The History of Old Fort Benton

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The remaining monument to the old fur trading days of Fort Benton stands on the banks of the Missouri River.  The old northeast bastion is a mute reminder of the days when all of Montana was an unexplored wilderness, inhabited only by the tribes of the northern plains.  Into this land penetrated the explorer, mountain man, fur trader and the voyageur, swinging his paddle in time with his song.  These men endured amazing hardships, exhibited bravery, courage and unrestrained conventions. 

They dragged the keel boats and the mackinaws up the river, living on only dried meat and occasional fresh game.  They built a dozen trading forts along the length of the Upper Missouri during the years of 1831 to 1846 using only the simplest of tools.  They took the work and the hardship as it came, doing what they knew how to do, living as they knew how to live.

In the spring of 1846 the American Fur Company's agent at Fort Lewis, Alexander Culbertson, received a request from the Blackfeet to relocate the fort to the north side of the Missouri River. A broad grassy river bottom on the north side a few miles down river was selected and work began on the site of Fort Benton, the last fur trading fort on the Upper Missouri. Fort Lewis' log buildings, walls and bastions were dismantled and floated to their new site. By the spring of 1847 the last structures were rafted down the Missouri to became a part of the new trading post. But Alexander Culbertson was not satisfied with his fort. While at Fort Laramie he had seen the adobe buildings of the Southwest, and he felt adobe would offer more protection against the Upper Missouri's extreme weather than logs could. Reconstruction of the fort using adobe bricks made of Missouri River clay began in the fall of 1848. A two story dwelling for Major Culbertson was the first building completed. Reconstruction was completed in 1860 when the trade store was rebuilt.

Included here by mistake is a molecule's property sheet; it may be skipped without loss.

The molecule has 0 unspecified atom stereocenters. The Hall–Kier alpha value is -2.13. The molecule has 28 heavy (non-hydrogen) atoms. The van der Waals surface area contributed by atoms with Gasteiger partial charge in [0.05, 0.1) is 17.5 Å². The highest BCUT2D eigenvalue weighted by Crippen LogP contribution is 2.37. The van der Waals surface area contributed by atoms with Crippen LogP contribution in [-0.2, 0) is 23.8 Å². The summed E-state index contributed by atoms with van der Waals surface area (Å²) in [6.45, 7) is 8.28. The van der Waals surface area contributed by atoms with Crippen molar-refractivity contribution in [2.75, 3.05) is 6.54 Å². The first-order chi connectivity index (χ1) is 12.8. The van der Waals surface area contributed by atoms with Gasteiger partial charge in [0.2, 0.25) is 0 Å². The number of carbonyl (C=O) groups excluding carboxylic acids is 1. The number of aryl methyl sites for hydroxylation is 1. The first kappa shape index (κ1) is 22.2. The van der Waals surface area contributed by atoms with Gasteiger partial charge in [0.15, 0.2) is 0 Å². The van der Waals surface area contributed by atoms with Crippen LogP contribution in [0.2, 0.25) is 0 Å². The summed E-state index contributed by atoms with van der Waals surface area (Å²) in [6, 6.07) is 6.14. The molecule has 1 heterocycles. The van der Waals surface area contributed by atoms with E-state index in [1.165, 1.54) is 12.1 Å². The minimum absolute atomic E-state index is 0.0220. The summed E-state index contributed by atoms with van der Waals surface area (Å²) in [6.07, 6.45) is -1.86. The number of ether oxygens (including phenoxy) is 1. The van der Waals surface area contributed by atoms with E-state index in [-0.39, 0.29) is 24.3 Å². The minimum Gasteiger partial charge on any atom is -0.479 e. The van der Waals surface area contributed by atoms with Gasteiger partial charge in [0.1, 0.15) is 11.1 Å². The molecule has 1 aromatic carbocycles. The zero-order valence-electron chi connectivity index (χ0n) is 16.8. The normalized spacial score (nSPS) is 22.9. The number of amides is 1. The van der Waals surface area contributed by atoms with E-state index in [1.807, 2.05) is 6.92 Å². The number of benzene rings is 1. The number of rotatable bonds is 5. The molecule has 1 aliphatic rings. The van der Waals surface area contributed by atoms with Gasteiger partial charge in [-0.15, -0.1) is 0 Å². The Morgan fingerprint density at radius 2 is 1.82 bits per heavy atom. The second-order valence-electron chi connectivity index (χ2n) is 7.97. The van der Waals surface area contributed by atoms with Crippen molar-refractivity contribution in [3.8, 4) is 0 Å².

Like all the other trading posts of this region, Fort Benton was built in a quadrangle. It was over 150 feet square exclusive of the 20 foot square two story Bastions or Blockhouses.  Portholes in the bastion walls for both cannon and riflemen commanded a shooting range on all four sides of the fort. An adobe wall fourteen feet high connected all the buildings and enclosed the quadrangle. Buildings contained within the compound were the Agents' Quarters or Bourgeois House, the Engagee's Quarters, the Trade Store and attached Warehouse, the Blacksmith and Carpenter's Shop, the Kitchen, and the Barn. A large timbered gate was located between the northeast bastion and the long warehouse. A smaller gate admitted Indians, a few at a time, into an enclosure, a part of the trade store, where they could pass their pelts and receive goods in return ... at first some colored cloth or a string of beads for a beaver skin and later for a buffalo hide. By 1900 only the crumbling northeast bastion remained of the most important fur post during the final years of the fur and robe trade. In 1908 the Daughters of the American Revolution with donated funds and $1500 received from the Montana Legislature took it upon themselves to rescue this last remaining structure. One of the oldest buildings in Montana is still standing today because of their efforts.

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